A comparative study was defined as a study in which two (or more) curricular treatments were investigated over a substantial period of time (at least one semester, and more typically an entire school year) and a comparison of various curricular outcomes was examined using statistical tests. A statistical test was required to ensure the robustness of the results relative to the study’s design.

We read and reviewed a set of 95 comparative studies. In this report we describe that database, analyze its results, and draw conclusions about the quality of the evaluation database both as a whole and separated into evaluations supported by the National Science Foundation and commercially generated evaluations. In addition to describing and analyzing this database, we also provide advice to those who might wish to fund or conduct future comparative evaluations of mathematics curricular effectiveness. We have concluded that the process of conducting such evaluations is in its adolescence and could benefit from careful synthesis and advice in order to increase its rigor, feasibility, and credibility. In addition, we took an interdisciplinary approach to the task, noting that various committee members brought different expertise and priorities to the consideration of what constitutes the most essential qualities of rigorous and valid experimental or quasi-experimental design in evaluation. This interdisciplinary approach has led to some interesting observations and innovations in our methodology of evaluation study review.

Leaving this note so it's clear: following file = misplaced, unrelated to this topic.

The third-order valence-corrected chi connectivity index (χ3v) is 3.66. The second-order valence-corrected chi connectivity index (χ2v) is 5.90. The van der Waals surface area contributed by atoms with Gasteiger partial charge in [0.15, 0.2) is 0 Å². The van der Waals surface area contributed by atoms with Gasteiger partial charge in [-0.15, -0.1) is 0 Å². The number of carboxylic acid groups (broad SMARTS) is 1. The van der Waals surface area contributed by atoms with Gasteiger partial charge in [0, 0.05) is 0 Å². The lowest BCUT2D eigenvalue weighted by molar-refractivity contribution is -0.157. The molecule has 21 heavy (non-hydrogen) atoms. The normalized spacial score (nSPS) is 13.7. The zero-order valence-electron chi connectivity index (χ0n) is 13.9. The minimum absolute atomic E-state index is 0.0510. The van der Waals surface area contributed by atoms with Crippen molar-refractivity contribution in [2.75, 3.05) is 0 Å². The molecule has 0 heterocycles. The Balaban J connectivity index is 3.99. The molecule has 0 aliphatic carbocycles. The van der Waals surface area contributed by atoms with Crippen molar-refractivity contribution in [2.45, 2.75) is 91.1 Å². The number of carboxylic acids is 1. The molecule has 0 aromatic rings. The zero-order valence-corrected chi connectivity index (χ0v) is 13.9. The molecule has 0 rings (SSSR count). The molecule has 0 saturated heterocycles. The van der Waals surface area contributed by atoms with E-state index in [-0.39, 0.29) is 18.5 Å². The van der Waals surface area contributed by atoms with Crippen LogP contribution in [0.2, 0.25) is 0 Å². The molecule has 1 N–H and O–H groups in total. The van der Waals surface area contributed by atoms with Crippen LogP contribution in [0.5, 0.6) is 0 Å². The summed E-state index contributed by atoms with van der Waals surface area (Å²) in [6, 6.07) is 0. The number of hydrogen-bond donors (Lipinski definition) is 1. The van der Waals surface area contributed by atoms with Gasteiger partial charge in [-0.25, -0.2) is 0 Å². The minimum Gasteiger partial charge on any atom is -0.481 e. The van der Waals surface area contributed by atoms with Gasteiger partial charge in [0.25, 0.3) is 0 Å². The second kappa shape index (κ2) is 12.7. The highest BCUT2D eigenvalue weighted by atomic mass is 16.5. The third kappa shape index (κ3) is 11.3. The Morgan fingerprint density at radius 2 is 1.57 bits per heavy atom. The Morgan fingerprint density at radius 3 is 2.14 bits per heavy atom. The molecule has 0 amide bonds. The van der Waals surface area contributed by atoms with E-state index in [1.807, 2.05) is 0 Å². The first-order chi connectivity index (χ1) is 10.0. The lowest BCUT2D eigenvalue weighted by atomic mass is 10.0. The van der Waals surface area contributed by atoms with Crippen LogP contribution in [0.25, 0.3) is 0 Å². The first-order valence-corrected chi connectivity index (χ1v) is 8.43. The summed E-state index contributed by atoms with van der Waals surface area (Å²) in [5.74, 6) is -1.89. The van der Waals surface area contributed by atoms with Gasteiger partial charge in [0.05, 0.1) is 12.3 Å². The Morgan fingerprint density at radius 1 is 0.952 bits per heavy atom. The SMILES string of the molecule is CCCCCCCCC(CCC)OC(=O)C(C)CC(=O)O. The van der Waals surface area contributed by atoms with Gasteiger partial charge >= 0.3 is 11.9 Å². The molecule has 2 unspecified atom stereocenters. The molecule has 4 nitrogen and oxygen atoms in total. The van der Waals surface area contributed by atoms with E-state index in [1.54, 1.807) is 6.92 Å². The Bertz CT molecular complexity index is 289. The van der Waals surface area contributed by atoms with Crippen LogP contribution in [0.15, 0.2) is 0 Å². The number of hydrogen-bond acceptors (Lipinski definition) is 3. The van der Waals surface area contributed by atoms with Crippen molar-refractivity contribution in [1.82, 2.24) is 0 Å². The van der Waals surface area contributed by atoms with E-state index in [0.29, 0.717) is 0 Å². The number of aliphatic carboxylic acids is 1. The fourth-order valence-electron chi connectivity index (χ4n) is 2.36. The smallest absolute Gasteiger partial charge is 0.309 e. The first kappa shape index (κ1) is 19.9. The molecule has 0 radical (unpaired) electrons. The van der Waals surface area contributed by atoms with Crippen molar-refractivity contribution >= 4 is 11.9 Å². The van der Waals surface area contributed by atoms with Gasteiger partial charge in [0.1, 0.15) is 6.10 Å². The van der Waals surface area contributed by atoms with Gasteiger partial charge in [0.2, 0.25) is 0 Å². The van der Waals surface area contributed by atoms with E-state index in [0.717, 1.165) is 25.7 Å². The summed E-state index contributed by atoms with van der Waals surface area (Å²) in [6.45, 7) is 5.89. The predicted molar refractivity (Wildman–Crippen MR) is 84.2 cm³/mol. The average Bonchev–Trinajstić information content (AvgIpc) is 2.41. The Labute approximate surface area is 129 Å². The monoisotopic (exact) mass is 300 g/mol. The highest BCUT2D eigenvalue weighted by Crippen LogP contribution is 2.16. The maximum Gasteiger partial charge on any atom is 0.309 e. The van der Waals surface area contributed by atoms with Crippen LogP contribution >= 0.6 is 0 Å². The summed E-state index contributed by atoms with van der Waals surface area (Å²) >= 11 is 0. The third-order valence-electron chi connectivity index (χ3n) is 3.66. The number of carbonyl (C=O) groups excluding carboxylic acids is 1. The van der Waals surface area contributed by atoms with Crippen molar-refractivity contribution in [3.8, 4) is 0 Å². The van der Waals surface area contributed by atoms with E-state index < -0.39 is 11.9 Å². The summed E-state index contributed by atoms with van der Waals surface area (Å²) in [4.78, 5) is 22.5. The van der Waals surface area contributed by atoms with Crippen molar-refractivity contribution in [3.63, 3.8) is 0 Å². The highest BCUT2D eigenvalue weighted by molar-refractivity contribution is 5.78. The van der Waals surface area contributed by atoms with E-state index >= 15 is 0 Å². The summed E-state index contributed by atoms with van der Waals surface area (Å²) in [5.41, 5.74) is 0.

This chapter is organized as follows:

  • Study counts disaggregated by program and program type.

  • Seven critical decision points and identification of at least minimally methodologically adequate studies.

  • Definition and illustration of each decision point.

  • A summary of results by student achievement in relation to program types (NSF-supported, University of Chicago School Mathematics Project (UCSMP), and commercially generated) in relation to their reported outcome measures.

  • A list of alternative hypotheses on effectiveness.

  • Filters based on the critical decision points.

  • An analysis of results by subpopulations.

  • An analysis of results by content strand.

  • An analysis of interactions among content, equity, and grade levels.

  • Discussion and summary statements.

In this report, we describe our methodology for review and synthesis so that others might scrutinize our approach and offer criticism on the basis of



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